Removal Using a Vacuum Cleaner

A nylon stocking inserted into a vacuum cleaner extension wand creates a handy bag for capturing lady beetles and prevents the beetles from passing through the vacuum's suction impeller.

Remember that lady beetles use their foul-smelling "blood" as a defense against predators. Swatting, smashing or crushing lady beetles will release this odor, and MALB body fluids can leave a permanent stain on carpets, curtains, walls, etc.

An effective way to quickly collect and dispose of large numbers of MALB in a home is to use a "fan-bypass" vacuum cleaner (e.g., shop-vac). This type of vacuum cleaner has the vacuum impeller (fan) positioned after a collection container or bag; refuse is collected in the bag or container without passing through the impeller. Do not use a "direct-fan" vacuum cleaner. This type of vacuum cleaner has the vacuum impeller positioned in front of the collection bag or container close to the vacuum opening.

Refuse must pass through the impeller before being collected, turning this type of vacuum cleaner into a horrible beetle-blender! Beyond releasing the beetle's foul odor, there have been reports of lady beetle body fluids fowling vacuum cleaners to such an extent that they become unusable.

If a fan-bypass vacuum cleaner is not available, a direct-fan cleaner can be used with a simple modification. The beetles can be captured inside a knee-high nylon stocking that has been inserted into the extension hose or wand and secured in place with a rubber band. As soon as the vacuum cleaner is turned off, be sure to remove the stocking so that the captured beetles cannot escape. As you remove it, the rubber band closes around the stocking, effectively "bagging" the lady beetles. You can then discard the stocking with its contents.

Indoor Trapping

Thus far, no MALB traps have been developed that rely on chemical attractants. However, like many insects, MALB is attracted to ultraviolet light or "black light," and there are a number of commercially available blacklight traps that can be used indoors either directly or with minor modifications to collect MALB. Do not use blacklight traps that utilize an electrically charged grid to kill insects such as a "bug zapper." The electrical charge causes the beetle's body fluids to flash to steam, and the resulting exploding beetles can spray foul-smelling, staining fluids over a wide area.

It is unproven whether traps can solve large indoor MALB infestations. In homes, traps might be useful in dark attics or crawl spaces. Depending on the level of infestation, numerous traps may be necessary: one in each room or a single trap may have to be moved to different problem areas. The effectiveness of traps may depend on the number and position of traps in structures, but such research has yet to be reported.

The Role of Insecticides

Insecticides may be used to supplement other control efforts, particularly if you have encountered persistent, large MALB infestations. However, read the label before considering whether to use or apply an insecticide. The label is the law! It is important to precisely follow label directions. To do otherwise is unlawful and could result in significant health risks. Insecticides should be applied only to specific sites in order to minimize chemical exposure. Many insecticides are labeled for use only by certified, licensed applicators that have received specialized training on the use and disposal of insecticides. These insecticides should not be applied by unlicensed homeowners.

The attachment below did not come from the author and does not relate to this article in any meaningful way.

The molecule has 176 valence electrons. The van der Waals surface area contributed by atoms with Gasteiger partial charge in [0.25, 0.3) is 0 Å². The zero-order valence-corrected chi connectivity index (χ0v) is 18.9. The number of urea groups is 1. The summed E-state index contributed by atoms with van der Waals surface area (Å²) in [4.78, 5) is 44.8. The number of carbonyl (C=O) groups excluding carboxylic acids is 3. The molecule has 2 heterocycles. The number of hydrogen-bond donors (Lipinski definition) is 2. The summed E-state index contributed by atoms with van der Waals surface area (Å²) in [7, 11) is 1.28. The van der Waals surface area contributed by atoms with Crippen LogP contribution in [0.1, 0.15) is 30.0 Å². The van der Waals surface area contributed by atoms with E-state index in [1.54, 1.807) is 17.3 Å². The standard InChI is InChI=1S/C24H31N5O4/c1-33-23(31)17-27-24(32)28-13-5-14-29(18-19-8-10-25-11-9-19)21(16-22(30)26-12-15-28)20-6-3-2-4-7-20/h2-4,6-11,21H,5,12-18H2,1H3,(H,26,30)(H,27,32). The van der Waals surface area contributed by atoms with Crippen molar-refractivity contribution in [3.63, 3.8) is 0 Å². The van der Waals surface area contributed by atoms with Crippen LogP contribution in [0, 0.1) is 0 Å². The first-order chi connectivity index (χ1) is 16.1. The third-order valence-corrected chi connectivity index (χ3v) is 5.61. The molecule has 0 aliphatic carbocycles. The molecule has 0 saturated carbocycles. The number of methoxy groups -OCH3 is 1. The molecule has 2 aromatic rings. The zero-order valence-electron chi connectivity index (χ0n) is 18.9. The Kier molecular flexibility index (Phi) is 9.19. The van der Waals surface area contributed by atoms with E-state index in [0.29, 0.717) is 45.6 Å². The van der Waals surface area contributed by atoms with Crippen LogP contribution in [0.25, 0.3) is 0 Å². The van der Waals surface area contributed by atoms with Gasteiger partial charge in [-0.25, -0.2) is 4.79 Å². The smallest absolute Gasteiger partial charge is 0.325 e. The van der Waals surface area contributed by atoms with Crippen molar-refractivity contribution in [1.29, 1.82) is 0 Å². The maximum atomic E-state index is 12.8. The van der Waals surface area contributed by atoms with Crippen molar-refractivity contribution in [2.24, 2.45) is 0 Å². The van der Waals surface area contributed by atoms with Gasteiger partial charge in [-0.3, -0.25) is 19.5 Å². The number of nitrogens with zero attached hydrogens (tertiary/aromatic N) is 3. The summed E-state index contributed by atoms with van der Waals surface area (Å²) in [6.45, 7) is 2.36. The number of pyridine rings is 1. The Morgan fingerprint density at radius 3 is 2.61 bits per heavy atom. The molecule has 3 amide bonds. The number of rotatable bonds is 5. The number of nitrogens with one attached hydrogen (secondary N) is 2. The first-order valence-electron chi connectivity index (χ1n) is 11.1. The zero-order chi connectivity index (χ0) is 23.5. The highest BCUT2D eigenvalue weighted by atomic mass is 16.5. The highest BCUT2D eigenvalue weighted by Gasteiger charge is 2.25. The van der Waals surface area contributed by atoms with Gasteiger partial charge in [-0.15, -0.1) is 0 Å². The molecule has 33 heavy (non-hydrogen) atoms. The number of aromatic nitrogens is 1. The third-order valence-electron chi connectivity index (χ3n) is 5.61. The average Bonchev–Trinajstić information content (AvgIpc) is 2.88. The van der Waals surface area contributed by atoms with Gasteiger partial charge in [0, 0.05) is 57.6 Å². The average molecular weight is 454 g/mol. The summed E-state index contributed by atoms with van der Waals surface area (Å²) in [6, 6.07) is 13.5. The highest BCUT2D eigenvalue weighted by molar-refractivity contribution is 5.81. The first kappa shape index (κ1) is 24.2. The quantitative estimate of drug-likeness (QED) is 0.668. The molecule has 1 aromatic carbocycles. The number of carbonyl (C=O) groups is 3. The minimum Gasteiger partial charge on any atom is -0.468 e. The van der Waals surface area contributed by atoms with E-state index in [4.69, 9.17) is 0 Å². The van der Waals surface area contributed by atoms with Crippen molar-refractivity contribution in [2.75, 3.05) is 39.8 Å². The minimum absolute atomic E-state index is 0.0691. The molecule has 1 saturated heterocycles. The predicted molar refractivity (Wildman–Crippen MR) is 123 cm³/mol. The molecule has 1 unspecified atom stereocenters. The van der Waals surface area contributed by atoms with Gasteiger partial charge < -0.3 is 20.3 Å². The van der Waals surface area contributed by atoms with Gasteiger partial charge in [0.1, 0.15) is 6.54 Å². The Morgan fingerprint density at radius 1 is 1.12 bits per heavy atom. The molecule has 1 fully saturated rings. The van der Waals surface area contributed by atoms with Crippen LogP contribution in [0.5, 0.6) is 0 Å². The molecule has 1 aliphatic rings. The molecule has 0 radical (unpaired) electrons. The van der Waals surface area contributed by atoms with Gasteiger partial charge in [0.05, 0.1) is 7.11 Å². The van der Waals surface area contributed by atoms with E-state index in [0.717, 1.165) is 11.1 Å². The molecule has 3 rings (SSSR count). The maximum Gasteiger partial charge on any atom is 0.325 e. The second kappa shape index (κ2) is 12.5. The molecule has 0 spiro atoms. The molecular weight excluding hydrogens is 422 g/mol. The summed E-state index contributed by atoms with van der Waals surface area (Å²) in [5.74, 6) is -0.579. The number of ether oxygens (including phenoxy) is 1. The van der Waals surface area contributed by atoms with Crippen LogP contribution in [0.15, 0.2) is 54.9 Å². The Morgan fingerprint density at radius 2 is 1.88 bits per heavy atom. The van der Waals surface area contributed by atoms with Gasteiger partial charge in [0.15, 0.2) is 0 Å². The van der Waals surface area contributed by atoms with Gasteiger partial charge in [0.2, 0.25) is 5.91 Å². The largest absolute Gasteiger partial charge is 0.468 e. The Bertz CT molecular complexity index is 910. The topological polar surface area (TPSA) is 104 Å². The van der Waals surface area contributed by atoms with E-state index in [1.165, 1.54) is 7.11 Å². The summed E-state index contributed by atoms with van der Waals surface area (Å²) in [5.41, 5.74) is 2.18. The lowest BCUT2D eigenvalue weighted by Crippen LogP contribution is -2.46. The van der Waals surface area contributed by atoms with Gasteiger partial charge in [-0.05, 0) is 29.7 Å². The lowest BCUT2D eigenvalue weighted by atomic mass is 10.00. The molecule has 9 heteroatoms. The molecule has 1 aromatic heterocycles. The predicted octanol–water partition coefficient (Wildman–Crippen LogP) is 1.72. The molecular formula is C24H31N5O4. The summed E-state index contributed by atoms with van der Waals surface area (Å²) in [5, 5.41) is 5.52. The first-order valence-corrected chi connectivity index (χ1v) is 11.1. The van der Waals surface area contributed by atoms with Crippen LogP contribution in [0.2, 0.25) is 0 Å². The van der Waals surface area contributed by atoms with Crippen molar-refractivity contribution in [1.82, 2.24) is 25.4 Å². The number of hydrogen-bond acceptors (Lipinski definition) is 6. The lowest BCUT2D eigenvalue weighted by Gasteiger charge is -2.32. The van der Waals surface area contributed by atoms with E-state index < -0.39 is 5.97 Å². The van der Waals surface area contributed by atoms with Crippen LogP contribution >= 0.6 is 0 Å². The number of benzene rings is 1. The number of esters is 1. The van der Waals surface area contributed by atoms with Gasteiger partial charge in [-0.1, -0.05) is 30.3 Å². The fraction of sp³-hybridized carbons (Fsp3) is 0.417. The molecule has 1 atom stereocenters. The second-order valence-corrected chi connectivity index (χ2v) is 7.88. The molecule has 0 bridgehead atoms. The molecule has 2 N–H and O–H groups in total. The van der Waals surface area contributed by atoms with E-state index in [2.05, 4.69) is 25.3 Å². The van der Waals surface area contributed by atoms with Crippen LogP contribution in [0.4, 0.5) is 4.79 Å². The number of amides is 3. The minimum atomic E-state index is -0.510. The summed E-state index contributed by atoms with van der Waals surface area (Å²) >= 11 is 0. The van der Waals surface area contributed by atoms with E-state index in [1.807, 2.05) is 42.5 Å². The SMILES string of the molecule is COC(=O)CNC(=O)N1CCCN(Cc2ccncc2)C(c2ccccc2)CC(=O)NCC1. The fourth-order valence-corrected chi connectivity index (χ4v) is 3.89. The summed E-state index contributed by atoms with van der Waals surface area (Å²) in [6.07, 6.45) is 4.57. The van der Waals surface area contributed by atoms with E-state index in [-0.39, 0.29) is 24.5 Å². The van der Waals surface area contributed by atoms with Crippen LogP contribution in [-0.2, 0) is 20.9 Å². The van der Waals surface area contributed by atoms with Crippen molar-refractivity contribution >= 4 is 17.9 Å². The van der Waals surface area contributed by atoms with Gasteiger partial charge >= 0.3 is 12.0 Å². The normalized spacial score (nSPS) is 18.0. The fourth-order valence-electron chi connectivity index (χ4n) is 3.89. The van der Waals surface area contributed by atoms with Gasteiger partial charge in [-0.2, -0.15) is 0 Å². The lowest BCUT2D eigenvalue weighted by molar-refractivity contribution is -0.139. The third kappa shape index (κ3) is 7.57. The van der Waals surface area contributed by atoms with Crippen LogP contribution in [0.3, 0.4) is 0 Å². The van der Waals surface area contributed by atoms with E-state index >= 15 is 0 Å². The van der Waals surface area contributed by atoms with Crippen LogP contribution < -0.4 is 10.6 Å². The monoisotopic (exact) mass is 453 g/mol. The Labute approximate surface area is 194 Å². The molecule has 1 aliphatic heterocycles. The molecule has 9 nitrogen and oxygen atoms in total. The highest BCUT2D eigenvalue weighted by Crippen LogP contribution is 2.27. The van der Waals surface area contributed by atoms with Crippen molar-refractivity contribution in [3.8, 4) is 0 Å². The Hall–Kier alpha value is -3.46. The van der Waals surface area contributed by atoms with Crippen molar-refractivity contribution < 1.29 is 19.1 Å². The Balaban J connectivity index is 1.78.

Exterior insecticide treatments involve an appropriately labeled repellent, long-lasting insecticide to help prevent pest entry. The insecticide typically is applied to outside walls and siding, as well as around eaves, attic vents, roof overhangs, and doors and windows. Pre-test a small area to ensure that the chemical treatment does not cause staining or discoloration. It may be a good idea to enlist the services of a professional pest control company licensed to chemically treat the building exterior.

Timing is very important, and outdoor preventive treatments should be done prior to overwintering attempts by the lady beetles. If the chemical is applied after the first cold snap of autumn, lady beetles that already have congregated indoors will be unaffected. If applied too early, the chemical may degrade and lose its effectiveness against the lady beetles.

In Ohio, an exterior chemical application during late September or early October should work best as a preventive treatment. A second application may be needed if the chemical begins to degrade over a prolonged season.

Do not use insecticides to treat landscapes surrounding infested homes and buildings in an attempt to control lady beetles. Lady beetles are attracted to structures from distant areas and thus are unlikely to be impacted by the insecticides. General insecticide sprays also kill beneficial insects, thereby causing outbreaks of other plant-infesting pests.

Insecticides used indoors against MALB have very limited impact because large numbers of these insects typically hide in inaccessible areas. If an insecticide is used indoors, it should be limited to specific locations for relief of persistent and large lady beetle infestations. Residual pyrethroids appear to be the most effective, but only when the beetles are sprayed directly or when they crawl over treated surfaces. Products that contain a residual pyrethroid as the active ingredient may be marketed by different companies under a variety of trade names.

Do not use any type of aerosol fogger or "bug bomb" in an attempt to control MALB. Such chemical treatments are not warranted because they do not affect the majority of lady beetles that are hidden. The active ingredient has very limited effectiveness against lady beetles, and humans are unnecessarily exposed to chemicals in indoor environments. Furthermore, such treatments can cause additional, persistent indoor pest problems because scavenging pests (i.e., ants, dermestid beetles [carpet beetles and larder beetles], etc.) are attracted to feed on accumulated dead insects.